Sidelines
Nov. 5, 2014

OMED 2014 — Seattle recap
AOASM
AOASM extends a special thank you to Dr. Jeff Bytomski for chairing the Sports Medicine section of OMED 2014. His creative program included perennial favorite topics like the Musculoskeletal Ultrasound, ACL Prevention and Practical Nutrition as well as new topics Yoga for the Repetitive Use Injury and Kinesiotaping. These sessions were held jointly with the AAO and resulted in high attendance at the meeting.

OMED is the fall conference of the American Osteopathic Association, and AOASM holds sports medicine lectures at OMED each year. Mark your calendar for OMED 2015 in Orlando, Florida, Oct. 17-21.

If you attended OMED 2014 and have not submitted your attestation form to receive CME credits, click here. Remember to file your CME request by Friday, Dec. 12.More

Primary Care Sports Medicine Fellowship at the University of North Texas Health Science Center
AOASM
The Primary Care Sports Medicine Fellowship at the University of North Texas Health Science Center - Texas College of Osteopathic Medicine (UNTHSC-TCOM), is a 12 month OGME-4 program. The training program will be accepting applicants from the following specialties: Family Medicine, Internal Medicine, Pediatrics, Emergency Medicine, Physical Medicine and Rehabilitation and Neuromuscular Medicine/Osteopathic Manipulative Medicine. All applicants must have graduated from an accredited College of Osteopathic Medicine and have completed an AOA-approved internship.More

A short profile on Dr. Schulte
AOASM




Adam Schulte is the inaugural Primary Care Sports medicine fellow at the University of North Texas Health Science Center – Texas College of Osteopathic Medicine (UNTHSC-TCOM). He graduated from the University of California, Santa Barbara in 2004 with a Bachelor's of Science in Biopsychology, and completed his medical education at Western University of Health Sciences in Pomona California.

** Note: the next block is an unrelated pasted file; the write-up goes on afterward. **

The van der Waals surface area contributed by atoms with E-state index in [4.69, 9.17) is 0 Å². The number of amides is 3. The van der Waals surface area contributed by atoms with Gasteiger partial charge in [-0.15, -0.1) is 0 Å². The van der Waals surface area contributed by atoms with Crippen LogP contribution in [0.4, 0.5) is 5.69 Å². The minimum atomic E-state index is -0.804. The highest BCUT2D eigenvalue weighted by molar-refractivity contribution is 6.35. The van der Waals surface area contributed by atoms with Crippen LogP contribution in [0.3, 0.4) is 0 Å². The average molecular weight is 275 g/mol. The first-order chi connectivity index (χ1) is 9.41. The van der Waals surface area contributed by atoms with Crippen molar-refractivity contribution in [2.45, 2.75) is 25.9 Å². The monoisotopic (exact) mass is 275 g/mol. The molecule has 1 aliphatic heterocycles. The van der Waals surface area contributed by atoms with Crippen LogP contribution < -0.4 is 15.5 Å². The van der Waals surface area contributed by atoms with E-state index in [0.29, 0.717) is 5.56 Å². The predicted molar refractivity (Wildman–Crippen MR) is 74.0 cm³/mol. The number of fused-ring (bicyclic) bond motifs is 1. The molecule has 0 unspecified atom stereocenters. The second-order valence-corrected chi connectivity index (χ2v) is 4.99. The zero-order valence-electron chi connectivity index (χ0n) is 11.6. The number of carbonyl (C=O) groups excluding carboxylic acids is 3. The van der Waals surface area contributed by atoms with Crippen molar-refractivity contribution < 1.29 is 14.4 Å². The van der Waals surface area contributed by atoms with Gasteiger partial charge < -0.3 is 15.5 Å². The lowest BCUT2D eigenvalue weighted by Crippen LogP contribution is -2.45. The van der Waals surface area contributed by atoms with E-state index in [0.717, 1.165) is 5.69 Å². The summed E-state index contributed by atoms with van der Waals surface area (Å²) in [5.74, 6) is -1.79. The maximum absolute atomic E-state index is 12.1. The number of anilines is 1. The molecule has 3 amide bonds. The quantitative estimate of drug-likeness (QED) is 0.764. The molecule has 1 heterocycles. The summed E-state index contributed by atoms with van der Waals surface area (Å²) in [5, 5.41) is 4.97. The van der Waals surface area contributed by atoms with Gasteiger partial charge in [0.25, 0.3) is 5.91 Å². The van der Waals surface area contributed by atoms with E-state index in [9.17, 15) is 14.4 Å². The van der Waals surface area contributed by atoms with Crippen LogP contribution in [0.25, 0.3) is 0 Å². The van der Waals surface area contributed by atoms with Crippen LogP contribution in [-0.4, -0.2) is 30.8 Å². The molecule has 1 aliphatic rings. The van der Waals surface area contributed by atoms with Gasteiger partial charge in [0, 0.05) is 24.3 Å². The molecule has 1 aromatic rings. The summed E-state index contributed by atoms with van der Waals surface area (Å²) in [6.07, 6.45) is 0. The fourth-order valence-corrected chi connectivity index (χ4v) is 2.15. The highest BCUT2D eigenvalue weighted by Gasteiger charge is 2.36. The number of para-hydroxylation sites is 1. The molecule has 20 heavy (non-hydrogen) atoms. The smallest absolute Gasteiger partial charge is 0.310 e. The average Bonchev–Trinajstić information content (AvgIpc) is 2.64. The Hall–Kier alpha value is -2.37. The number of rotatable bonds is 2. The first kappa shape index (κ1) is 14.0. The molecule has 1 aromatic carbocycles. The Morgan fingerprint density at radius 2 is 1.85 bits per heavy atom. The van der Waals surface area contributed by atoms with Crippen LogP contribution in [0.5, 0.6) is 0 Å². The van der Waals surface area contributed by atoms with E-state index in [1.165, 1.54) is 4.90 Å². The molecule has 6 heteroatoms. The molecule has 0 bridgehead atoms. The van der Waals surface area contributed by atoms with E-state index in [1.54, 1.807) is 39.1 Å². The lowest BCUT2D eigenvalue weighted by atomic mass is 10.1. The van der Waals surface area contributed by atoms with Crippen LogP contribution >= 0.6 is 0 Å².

After a traditional year internship at Arrowhead Regional Medical Center, he completed his family medicine residency training at Doctors Hospital in Columbus, Ohio. It was here that Dr. Schulte became deeply involved with CrossFit, assuming leadership roles as the medical director of the Central East Regional events, staff physician for the CrossFit Games and conducted one of the largest medical studies on CrossFit athletes to date. He is a CrossFit Level-1 Trainer certificate holder and competes annually in the CrossFit Open.

At UNTHSC, Dr. Schulte leads a weekly fitness club workout for TCOM and other health science center students that introduces the functional fitness components of CrossFit. Dr. Schulte’s career plans includes utilizing his Primary Care Sports Medicine training to expand the medical community’s understanding of CrossFit and strength athletes, improving treatment and management strategies and developing guidelines and protocols to address these unique athletes’ specific needs.More

Advancing the preparticipation physical evaluation: An ACSM and FIMS joint consensus statement
Clinical Journal of Sports Medicine
While the preparticipation physical evaluation is widely accepted, its usage and content are not standardized. Implementation is affected by cost, access, level of participation, participant age/sex and local/regional/national mandate. Preparticipation physical evaluation screening costs are generally borne by the athlete, family or club. Screening involves generally agreed-upon questions based on expert opinion and tested over decades of use. More

BASEM moving from strength to strength: More education, more member benefits
British Journal of Sports Medicine